[New publication] Military artificial intelligence and the principle of distinction: A state responsibility perspective

Published 9 December 2022

@Public Domain - Captain Daniel, US 867th attack squadron mq 9 reaper pilot. 

In a new article for the Israel Law Review (Cambridge University Press), researcher Magda Pacholska argues that the existing military AI technologies do not raise unique issues under the law of state responsibility. She argues that should the fully autonomous weapons - that is machine learning-based lethal systems capable of changing their own rules of operation - ever be fielded, they ought to be conceptualised as state agents, and treated akin to state organs.

Military artificial intelligence (AI)-enabled technology might still be in the relatively fledgling stages. But the debate on how to regulate its use is already in full swing. Much of the discussion revolves around autonomous weapons systems (AWS) and the ‘responsibility gap’ they would ostensibly produce.

Pacholska’s article argues that while some military AI technologies may indeed cause a range of conceptual hurdles in the realm of individual responsibility, they do not raise any unique issues under the law of state responsibility.

Her analysis considers the latter regime and maps out crucial junctions in applying it to potential violations of the cornerstone of international humanitarian law (IHL) - the principle of distinction - resulting from the use of AI-enabled military technologies.

Systemic shortcomings
The article reveals that any challenges in ascribing responsibility in cases involving AWS would not be caused by the incorporation of AI, but stem from pre-existing systemic shortcomings of IHL and the unclear reverberations of mistakes thereunder.

Pacholska reiterates that state responsibility for the effects of AWS deployment is always retained through the commander's ultimate responsibility to authorise weapon deployment in accordance with IHL.

It is proposed, however, that should the so-called fully autonomous weapon systems - that is, machine learning-based lethal systems that are capable of changing their own rules of operation beyond a predetermined framework - ever be fielded, it might be fairer to attribute their conduct to the fielding state, by conceptualising them as state agents, and treat them akin to state organs. 

Read the full article (open access).

Dr Magda Pacholska LL.M. is a Marie Sklodowska-Curie Individual Postdoctoral Fellow working on the project entitled “Implementing International Responsibility for AI in Military Practice” within the DILEMA project (Designing International Law and Ethics into Military Artificial Intelligence). Before joining the Asser Institute, Magda worked for two years as a legal adviser at the Polish General Command of the Armed Forces, where she focused on the legal aspects of interoperability in joint operations.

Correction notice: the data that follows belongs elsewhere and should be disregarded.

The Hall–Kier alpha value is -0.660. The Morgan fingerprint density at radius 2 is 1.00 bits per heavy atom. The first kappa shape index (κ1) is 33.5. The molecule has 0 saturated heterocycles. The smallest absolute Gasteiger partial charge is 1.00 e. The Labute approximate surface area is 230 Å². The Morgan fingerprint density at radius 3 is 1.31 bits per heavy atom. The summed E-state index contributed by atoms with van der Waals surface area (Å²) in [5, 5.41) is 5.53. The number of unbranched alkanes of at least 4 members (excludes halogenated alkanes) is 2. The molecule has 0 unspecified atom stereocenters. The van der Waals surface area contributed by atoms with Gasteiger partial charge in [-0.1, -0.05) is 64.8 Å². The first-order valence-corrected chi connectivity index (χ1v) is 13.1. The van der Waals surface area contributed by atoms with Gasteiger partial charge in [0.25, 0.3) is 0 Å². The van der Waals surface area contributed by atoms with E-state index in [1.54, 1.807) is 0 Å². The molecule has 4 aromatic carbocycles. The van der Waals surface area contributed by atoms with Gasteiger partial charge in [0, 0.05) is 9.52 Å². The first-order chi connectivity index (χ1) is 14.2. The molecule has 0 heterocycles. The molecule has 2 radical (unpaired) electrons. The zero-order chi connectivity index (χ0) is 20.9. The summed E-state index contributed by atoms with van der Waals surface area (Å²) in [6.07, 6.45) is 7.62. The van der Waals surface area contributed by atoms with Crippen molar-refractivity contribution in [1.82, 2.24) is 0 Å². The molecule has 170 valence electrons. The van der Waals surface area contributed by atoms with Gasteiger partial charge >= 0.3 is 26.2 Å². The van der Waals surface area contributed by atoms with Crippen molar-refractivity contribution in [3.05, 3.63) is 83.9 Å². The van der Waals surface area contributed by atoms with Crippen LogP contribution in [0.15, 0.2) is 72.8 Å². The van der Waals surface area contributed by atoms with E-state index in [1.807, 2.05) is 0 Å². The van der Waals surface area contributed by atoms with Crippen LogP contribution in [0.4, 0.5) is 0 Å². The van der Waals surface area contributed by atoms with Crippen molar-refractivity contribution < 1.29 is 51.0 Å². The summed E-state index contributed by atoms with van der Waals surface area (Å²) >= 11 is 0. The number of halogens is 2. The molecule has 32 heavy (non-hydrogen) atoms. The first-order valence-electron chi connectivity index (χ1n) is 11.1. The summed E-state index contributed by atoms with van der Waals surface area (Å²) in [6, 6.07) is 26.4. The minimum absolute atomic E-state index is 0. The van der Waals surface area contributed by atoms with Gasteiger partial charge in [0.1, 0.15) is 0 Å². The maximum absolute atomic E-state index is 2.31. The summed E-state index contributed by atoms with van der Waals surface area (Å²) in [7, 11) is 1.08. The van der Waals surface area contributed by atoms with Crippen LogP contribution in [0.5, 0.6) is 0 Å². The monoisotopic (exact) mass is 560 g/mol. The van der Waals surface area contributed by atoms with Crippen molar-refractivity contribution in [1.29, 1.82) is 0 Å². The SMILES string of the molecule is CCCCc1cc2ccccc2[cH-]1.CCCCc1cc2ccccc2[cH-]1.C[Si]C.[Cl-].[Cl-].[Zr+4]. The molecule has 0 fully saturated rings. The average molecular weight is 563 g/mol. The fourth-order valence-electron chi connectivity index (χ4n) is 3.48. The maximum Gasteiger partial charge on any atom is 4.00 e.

[Spring academy] Artificial intelligence and international law | 27-31 March 2023

The Spring academy artificial Intelligence and international law, is an annual interdisciplinary programme offering in-depth perspectives on AI and international law. It addresses fundamental issues at the intersection of theory and practice. The programme will cover the technical aspects of AI, the philosophy and ethics of AI, human rights in relation to AI, AI in international humanitarian law, AI and international responsibility and international governance. The spring academy provides an ideal venue to help you understand these aspects of AI through a short interactive course with plenty of room for discussion with your fellow multidisciplinary participants. Read more.

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State responsibility in relation to military applications of artificial intelligence
Asser Institute senior researcher Dr Bérénice Boutin explores the conditions and modalities under which a state can incur responsibility in relation to violations of international law involving military applications of artificial intelligence (AI) technologies.

Retaining human responsibility in the development and use of autonomous weapon systems: On accountability for violations of international humanitarian law involving AWS
In a report for the Stockholm International Peace Research Institute (SIPRI), Asser Institute researcher Marta Bo (together with Laura Bruun and Vincent Boulanin) tackle how humans can be held responsible for violations of international humanitarian law involving autonomous weapons systems.

In a new podcast episode by On Air, Asser Institute researcher Taylor Woodcock discusses today’s ‘overshadowing focus on autonomous weapon systems (aws) in warfare’, and the consequential lack of attention to other military applications of artificial intelligence, such as the use of data-driven algorithms to assist with target recognition, decision-making aids, for military tasking and to support intelligence, surveillance and reconnaissance. According to Woodcock, we need to fully understand the effects of these technologies on human decision-making processes prior to the deployment of these applications.